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Like most things on the homestead, having goats around has been both a big change and a seamless incorporation into our day. In the same way that life and work and family intertwine to form our days, these goats have worked their way into our homestead.

In the morning, Daddy and Elijah and Annabelle head out to the milking stand while Mama and Ruthie make breakfast and Abram cares for the chickens. Afterward I strain the milk, pour some into my coffee, and jar the rest. (After trying a few straining methods, we’ve landed on this reusable coffee filter. It’s a one-time, no waste purchase and works very well for us.)

Abby is a vocal one, so we hear from her throughout the day when Daisy starts to wander or someone departs from visiting hours or she simply wants to be heard. Throughout the day someone heads their way to pet, play, or refill water. But her level of communication (ahem) means we never really forget that they are there. And that’s fine by me. I love watching the children interact with them and grow up with animal contact – for their physical as well as their mental well-being.

At the end of the day, right around (or after) dark, the milking crew heads back out again. This time Abram mans the milking stool next to Daddy and almost always the little ladies insist on trailing along while Mama gets supper on the table. And when they return we gather around the table, strain and jar the milk once again, and wash up the milk pail. Because first thing tomorrow, it happens all over again.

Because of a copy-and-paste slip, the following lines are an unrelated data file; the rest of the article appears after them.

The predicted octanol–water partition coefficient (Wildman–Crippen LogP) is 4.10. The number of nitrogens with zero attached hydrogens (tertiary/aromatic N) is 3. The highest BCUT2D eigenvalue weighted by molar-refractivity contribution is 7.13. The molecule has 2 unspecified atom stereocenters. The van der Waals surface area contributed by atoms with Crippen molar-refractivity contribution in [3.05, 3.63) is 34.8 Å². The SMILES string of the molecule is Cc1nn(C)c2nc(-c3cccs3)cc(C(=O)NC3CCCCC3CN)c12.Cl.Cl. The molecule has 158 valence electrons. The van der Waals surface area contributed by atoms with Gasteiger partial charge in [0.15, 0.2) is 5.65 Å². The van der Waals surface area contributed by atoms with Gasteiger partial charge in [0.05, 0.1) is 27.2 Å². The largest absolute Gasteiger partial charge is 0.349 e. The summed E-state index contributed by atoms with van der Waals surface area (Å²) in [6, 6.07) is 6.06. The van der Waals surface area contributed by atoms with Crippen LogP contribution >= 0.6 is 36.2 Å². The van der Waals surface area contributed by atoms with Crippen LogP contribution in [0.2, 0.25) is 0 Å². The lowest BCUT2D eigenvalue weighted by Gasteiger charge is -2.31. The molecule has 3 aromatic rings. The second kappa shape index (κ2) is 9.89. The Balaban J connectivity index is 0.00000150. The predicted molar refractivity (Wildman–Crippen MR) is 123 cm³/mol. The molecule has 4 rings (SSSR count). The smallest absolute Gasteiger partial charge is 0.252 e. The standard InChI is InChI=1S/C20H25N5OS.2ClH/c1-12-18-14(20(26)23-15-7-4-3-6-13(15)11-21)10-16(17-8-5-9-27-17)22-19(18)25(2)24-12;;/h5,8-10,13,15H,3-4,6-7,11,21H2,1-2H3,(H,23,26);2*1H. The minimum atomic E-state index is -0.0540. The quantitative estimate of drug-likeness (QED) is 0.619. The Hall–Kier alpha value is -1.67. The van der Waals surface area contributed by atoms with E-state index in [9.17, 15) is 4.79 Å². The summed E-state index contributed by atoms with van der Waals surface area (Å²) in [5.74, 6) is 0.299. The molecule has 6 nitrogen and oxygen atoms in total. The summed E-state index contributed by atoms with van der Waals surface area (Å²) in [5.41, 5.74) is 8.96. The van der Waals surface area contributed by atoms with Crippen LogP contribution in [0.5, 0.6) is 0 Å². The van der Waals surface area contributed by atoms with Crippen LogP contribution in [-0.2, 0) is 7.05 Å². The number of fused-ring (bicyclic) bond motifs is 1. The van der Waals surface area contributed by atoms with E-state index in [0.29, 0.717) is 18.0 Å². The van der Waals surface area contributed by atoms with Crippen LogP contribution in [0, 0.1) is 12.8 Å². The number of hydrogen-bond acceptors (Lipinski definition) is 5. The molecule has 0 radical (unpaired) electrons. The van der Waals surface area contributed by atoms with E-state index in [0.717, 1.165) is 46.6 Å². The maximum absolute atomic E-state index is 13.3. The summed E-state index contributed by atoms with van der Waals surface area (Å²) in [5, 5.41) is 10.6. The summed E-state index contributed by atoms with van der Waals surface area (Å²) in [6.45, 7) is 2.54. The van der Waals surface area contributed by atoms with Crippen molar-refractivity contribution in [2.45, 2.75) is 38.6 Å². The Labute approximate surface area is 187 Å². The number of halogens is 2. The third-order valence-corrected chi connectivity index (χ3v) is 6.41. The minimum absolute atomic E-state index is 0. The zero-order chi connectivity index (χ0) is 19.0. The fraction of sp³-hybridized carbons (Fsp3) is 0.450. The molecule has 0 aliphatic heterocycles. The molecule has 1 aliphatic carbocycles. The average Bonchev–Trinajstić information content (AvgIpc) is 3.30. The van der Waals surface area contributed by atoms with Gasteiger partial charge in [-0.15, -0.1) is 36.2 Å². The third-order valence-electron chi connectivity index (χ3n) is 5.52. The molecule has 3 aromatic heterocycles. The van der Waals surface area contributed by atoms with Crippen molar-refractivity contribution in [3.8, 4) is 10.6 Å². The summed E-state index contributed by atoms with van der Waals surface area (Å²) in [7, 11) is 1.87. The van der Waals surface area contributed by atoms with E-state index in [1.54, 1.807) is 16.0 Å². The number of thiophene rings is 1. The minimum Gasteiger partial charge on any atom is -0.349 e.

IMG_8929October 16, 2015

The broom weed is waste-high and their hands squeeze tight as I help the girls navigate through the tiny yellow flowers that breeze past their eyes. The mesquite leaves are beginning to cover the walkways, masking the cracks in the soil that I once thought only existed in faraway places.

We still pray for rain. The seedlings Abram and Daddy planted all died when we couldn’t spare the water. A check this morning of our elevated water tank concluded that 50 usable gallons remain before we will have to haul barrels from a neighbor. The ponds still have enough for a couple of weeks for the goats, chickens, and trees.

The garden gates are unwelcoming, for a change, as everything has been dead for some time. Even the okra is completely dried up and stripped of its foliage; the annual November sweet potato harvest will not be. It is this way every year, I tell myself, and remember the blackberries and mustard greens and black-eyed peas of early summer? There is talk of pursuing more animals… once another fence is built.

The chickens are starting to lay again as we creep into fall, though the near-100 degree days this past week remind me that summer likes to hold on here – or not, depending on the year.


The goats are settling into their new homes and seem more comfortable grazing around their picket lines. I bookend my days in the kitchen with milk filtering and pail-washing. We are now hay people and I can’t say I mind that sweet smell when I walk past the towering stack of square bales. It smells like summer at my grandparents’ farm and the kind of life I always thought felt real.

I am trying to ease the children back into a regular school schedule and had forgotten how tempting the bikes and homemade kites and never-ending birdhouse building is for one who is seven or nine. Multiplication and reading and handwriting seem important to me but there is this wonderful place called outside, mom.

Truth be told, I’d pretty much always choose outside too.